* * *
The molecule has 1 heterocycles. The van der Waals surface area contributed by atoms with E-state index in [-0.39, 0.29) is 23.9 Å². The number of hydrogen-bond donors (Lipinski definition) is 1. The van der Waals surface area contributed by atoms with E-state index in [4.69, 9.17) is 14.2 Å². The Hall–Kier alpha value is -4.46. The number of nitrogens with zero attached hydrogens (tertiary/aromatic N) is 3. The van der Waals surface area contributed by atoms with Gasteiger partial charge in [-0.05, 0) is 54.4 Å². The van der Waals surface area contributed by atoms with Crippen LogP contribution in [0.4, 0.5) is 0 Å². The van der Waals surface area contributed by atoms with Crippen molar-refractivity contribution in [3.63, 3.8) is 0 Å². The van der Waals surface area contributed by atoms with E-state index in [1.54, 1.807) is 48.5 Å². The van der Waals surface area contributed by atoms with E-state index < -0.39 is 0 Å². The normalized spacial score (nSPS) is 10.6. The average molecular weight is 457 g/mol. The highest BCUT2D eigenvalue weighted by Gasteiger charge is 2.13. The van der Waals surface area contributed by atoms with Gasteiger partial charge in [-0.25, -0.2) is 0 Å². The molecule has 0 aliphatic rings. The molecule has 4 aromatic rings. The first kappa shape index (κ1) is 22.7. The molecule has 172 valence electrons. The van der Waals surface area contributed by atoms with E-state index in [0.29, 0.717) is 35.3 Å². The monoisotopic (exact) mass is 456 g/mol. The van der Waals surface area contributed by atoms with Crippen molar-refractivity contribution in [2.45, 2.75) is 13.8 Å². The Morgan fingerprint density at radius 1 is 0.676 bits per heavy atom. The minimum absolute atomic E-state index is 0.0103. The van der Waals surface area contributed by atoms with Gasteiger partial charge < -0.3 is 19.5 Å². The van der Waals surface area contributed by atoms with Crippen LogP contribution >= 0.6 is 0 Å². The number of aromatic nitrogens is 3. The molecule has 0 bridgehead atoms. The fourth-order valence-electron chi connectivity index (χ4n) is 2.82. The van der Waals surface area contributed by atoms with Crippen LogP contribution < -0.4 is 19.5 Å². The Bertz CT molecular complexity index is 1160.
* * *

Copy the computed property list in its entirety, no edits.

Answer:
The molecule has 1 heterocycles. The van der Waals surface area contributed by atoms with E-state index in [-0.39, 0.29) is 23.9 Å². The number of hydrogen-bond donors (Lipinski definition) is 1. The van der Waals surface area contributed by atoms with E-state index in [4.69, 9.17) is 14.2 Å². The Hall–Kier alpha value is -4.46. The number of nitrogens with zero attached hydrogens (tertiary/aromatic N) is 3. The van der Waals surface area contributed by atoms with Gasteiger partial charge in [-0.05, 0) is 54.4 Å². The van der Waals surface area contributed by atoms with Crippen LogP contribution in [0.4, 0.5) is 0 Å². The van der Waals surface area contributed by atoms with Crippen molar-refractivity contribution in [3.63, 3.8) is 0 Å². The van der Waals surface area contributed by atoms with E-state index in [1.54, 1.807) is 48.5 Å². The van der Waals surface area contributed by atoms with E-state index < -0.39 is 0 Å². The normalized spacial score (nSPS) is 10.6. The average molecular weight is 457 g/mol. The highest BCUT2D eigenvalue weighted by Gasteiger charge is 2.13. The van der Waals surface area contributed by atoms with Gasteiger partial charge in [-0.25, -0.2) is 0 Å². The molecule has 0 aliphatic rings. The molecule has 4 aromatic rings. The first kappa shape index (κ1) is 22.7. The molecule has 172 valence electrons. The van der Waals surface area contributed by atoms with E-state index in [0.29, 0.717) is 35.3 Å². The monoisotopic (exact) mass is 456 g/mol. The van der Waals surface area contributed by atoms with Crippen molar-refractivity contribution in [2.45, 2.75) is 13.8 Å². The Morgan fingerprint density at radius 1 is 0.676 bits per heavy atom. The minimum absolute atomic E-state index is 0.0103. The van der Waals surface area contributed by atoms with Gasteiger partial charge < -0.3 is 19.5 Å². The van der Waals surface area contributed by atoms with Crippen LogP contribution >= 0.6 is 0 Å². The number of aromatic nitrogens is 3. The molecule has 0 bridgehead atoms. The fourth-order valence-electron chi connectivity index (χ4n) is 2.82. The van der Waals surface area contributed by atoms with Crippen LogP contribution < -0.4 is 19.5 Å². The Bertz CT molecular complexity index is 1160.